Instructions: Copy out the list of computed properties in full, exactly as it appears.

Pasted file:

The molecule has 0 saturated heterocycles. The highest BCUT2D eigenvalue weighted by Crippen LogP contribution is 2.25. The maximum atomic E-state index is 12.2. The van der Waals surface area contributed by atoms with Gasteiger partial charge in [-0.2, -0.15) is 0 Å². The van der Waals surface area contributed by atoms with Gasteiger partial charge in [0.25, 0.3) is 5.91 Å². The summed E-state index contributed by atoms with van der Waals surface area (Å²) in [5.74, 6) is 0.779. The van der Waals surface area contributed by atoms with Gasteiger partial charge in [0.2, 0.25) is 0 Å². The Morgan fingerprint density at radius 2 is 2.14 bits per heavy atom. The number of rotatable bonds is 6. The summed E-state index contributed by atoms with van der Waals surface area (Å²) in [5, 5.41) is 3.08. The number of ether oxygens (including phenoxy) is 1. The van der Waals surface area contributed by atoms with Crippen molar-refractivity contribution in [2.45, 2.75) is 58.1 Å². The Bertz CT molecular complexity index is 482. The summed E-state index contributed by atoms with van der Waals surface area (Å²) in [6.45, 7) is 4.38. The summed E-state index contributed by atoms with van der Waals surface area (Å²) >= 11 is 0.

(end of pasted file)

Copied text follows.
The molecule has 0 saturated heterocycles. The highest BCUT2D eigenvalue weighted by Crippen LogP contribution is 2.25. The maximum atomic E-state index is 12.2. The van der Waals surface area contributed by atoms with Gasteiger partial charge in [-0.2, -0.15) is 0 Å². The van der Waals surface area contributed by atoms with Gasteiger partial charge in [0.25, 0.3) is 5.91 Å². The summed E-state index contributed by atoms with van der Waals surface area (Å²) in [5.74, 6) is 0.779. The van der Waals surface area contributed by atoms with Gasteiger partial charge in [0.2, 0.25) is 0 Å². The Morgan fingerprint density at radius 2 is 2.14 bits per heavy atom. The number of rotatable bonds is 6. The summed E-state index contributed by atoms with van der Waals surface area (Å²) in [5, 5.41) is 3.08. The number of ether oxygens (including phenoxy) is 1. The van der Waals surface area contributed by atoms with Crippen molar-refractivity contribution in [2.45, 2.75) is 58.1 Å². The Bertz CT molecular complexity index is 482. The summed E-state index contributed by atoms with van der Waals surface area (Å²) in [6.45, 7) is 4.38. The summed E-state index contributed by atoms with van der Waals surface area (Å²) >= 11 is 0.